US sends Europe trade war warning on GMOs

Biotechnology could be new trade battleground, warns top US agriculture official

A senior US agriculture official has warned the EU that disagreements over biotechnology could spark a global trade war unless politicians agree internationally acceptable regulations on genetically modified agricultural commodities. Richard Rominger, the US deputy secretary of agriculture told a conference in Brussels today that the EU and the US must ensure that GMO food safety does not become "the next trade battleground".

The comments will be interpreted as a warning from the US that it will fight any regulatory regime which it sees as discriminating against US produce. Although Mr Rominger's speech was couched in diplomatic terms, it contained a clear message that Europe's current regulatory regime was failing to provide fair market access to US GM crops.

The US was "bending over backwards" to understand the European situation, he said, but getting frustrated by the EU's failure to apply its own rules. Examples of what the US already considers trade barriers are the unilateral bans imposed by Luxembourg and Austria on GM maize which in theory has been approved for sale throughout the EU (ENDS Daily 16 April 1998), and the slow progress of getting approval for marketing of GM crops in the EU, under a 1990 directive which is currently being revised (ENDS Daily 11 February).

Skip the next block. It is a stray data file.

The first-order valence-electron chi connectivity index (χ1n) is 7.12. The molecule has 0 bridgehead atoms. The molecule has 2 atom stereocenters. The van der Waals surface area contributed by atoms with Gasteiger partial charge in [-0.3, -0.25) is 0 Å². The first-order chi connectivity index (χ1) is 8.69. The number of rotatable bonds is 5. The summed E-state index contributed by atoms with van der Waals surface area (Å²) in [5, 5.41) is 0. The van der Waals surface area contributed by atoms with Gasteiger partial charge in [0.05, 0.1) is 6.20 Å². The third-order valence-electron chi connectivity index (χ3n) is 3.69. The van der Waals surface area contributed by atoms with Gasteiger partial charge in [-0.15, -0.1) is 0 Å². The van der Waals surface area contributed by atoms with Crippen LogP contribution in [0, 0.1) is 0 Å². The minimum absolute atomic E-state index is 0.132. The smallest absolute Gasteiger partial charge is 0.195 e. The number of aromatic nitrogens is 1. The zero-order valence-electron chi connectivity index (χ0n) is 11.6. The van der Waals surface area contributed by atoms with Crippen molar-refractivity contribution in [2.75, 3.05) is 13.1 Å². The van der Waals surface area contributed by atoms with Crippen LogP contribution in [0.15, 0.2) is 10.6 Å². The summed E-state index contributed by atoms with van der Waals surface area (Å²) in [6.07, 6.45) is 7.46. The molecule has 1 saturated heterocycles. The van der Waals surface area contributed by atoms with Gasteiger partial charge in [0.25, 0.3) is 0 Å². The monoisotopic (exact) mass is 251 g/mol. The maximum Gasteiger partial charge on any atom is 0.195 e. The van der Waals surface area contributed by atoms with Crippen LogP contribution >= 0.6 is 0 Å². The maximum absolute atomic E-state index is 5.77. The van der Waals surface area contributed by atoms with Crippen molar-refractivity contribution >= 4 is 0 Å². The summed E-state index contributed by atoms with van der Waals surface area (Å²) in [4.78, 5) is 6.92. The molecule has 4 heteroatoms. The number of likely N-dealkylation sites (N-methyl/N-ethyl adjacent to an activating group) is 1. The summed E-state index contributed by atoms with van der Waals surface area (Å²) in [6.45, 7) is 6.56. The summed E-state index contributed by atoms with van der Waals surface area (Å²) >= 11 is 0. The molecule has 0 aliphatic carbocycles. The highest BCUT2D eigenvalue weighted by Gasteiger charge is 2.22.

He claimed that the US had lost trade worth about US$200m last year when it could not export GM maize to Spain and Portugal because there was a delay in getting EU approval for the three different strains. In private, US officials say France deliberately blocked the GMO approvals in order to thwart the US exports and sell more of its own maize.

The speech adds to rising concerns that different countries' GMOs will be a major stumbling block at the next round of WTO talks which will focus heavily on liberalising international markets for agriculture. The widespread acceptance of GMOs in the US means that between a quarter and one-half of the US' production of maize, soya and cotton is now GM.

On the other side of the argument, UK Socialist MEP David Bowe said he was concerned that the US might use "aggressive and bullying" tactics over the issue at the WTO talks. In a speech given in his absence by his assistant, Mr Bowe said that the US was "out of step" with most of the rest of the world on GMOs. He said evidence for this was that the US had been largely responsible for the recent collapse of international negotiations on a biosafety protocol that would have set rules for trading GMOs (ENDS Daily 24 February).

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